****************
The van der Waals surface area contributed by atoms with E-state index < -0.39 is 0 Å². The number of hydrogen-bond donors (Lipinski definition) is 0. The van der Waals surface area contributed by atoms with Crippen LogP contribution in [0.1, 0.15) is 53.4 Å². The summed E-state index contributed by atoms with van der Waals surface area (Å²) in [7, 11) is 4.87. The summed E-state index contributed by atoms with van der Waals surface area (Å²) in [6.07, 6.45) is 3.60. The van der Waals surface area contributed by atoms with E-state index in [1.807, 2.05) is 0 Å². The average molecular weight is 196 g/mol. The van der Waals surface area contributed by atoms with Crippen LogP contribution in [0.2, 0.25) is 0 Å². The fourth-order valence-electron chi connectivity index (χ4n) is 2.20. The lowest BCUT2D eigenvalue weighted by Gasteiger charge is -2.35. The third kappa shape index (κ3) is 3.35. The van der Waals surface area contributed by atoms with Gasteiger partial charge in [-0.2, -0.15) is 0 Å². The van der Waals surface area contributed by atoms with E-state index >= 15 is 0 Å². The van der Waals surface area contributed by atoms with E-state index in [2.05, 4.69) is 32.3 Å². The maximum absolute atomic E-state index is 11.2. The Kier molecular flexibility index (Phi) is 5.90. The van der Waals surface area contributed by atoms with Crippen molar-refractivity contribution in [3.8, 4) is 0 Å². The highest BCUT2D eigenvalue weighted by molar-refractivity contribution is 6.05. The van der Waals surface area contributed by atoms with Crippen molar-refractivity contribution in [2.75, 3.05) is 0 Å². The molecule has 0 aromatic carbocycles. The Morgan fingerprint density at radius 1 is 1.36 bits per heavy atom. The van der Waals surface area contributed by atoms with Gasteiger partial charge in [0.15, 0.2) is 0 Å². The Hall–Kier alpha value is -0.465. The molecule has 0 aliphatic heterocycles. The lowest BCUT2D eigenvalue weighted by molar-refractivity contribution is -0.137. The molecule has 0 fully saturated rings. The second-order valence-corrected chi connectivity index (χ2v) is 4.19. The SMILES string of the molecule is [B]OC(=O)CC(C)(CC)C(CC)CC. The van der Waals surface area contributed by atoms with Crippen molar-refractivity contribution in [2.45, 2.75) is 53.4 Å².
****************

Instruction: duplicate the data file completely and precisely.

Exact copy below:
The van der Waals surface area contributed by atoms with E-state index < -0.39 is 0 Å². The number of hydrogen-bond donors (Lipinski definition) is 0. The van der Waals surface area contributed by atoms with Crippen LogP contribution in [0.1, 0.15) is 53.4 Å². The summed E-state index contributed by atoms with van der Waals surface area (Å²) in [7, 11) is 4.87. The summed E-state index contributed by atoms with van der Waals surface area (Å²) in [6.07, 6.45) is 3.60. The van der Waals surface area contributed by atoms with E-state index in [1.807, 2.05) is 0 Å². The average molecular weight is 196 g/mol. The van der Waals surface area contributed by atoms with Crippen LogP contribution in [0.2, 0.25) is 0 Å². The fourth-order valence-electron chi connectivity index (χ4n) is 2.20. The lowest BCUT2D eigenvalue weighted by Gasteiger charge is -2.35. The third kappa shape index (κ3) is 3.35. The van der Waals surface area contributed by atoms with Gasteiger partial charge in [-0.2, -0.15) is 0 Å². The van der Waals surface area contributed by atoms with E-state index >= 15 is 0 Å². The van der Waals surface area contributed by atoms with E-state index in [2.05, 4.69) is 32.3 Å². The maximum absolute atomic E-state index is 11.2. The Kier molecular flexibility index (Phi) is 5.90. The van der Waals surface area contributed by atoms with Crippen molar-refractivity contribution in [3.8, 4) is 0 Å². The highest BCUT2D eigenvalue weighted by molar-refractivity contribution is 6.05. The van der Waals surface area contributed by atoms with Crippen molar-refractivity contribution in [2.75, 3.05) is 0 Å². The molecule has 0 aromatic carbocycles. The Morgan fingerprint density at radius 1 is 1.36 bits per heavy atom. The van der Waals surface area contributed by atoms with Gasteiger partial charge in [0.15, 0.2) is 0 Å². The Hall–Kier alpha value is -0.465. The molecule has 0 aliphatic heterocycles. The lowest BCUT2D eigenvalue weighted by molar-refractivity contribution is -0.137. The molecule has 0 fully saturated rings. The second-order valence-corrected chi connectivity index (χ2v) is 4.19. The SMILES string of the molecule is [B]OC(=O)CC(C)(CC)C(CC)CC. The van der Waals surface area contributed by atoms with Crippen molar-refractivity contribution in [2.45, 2.75) is 53.4 Å².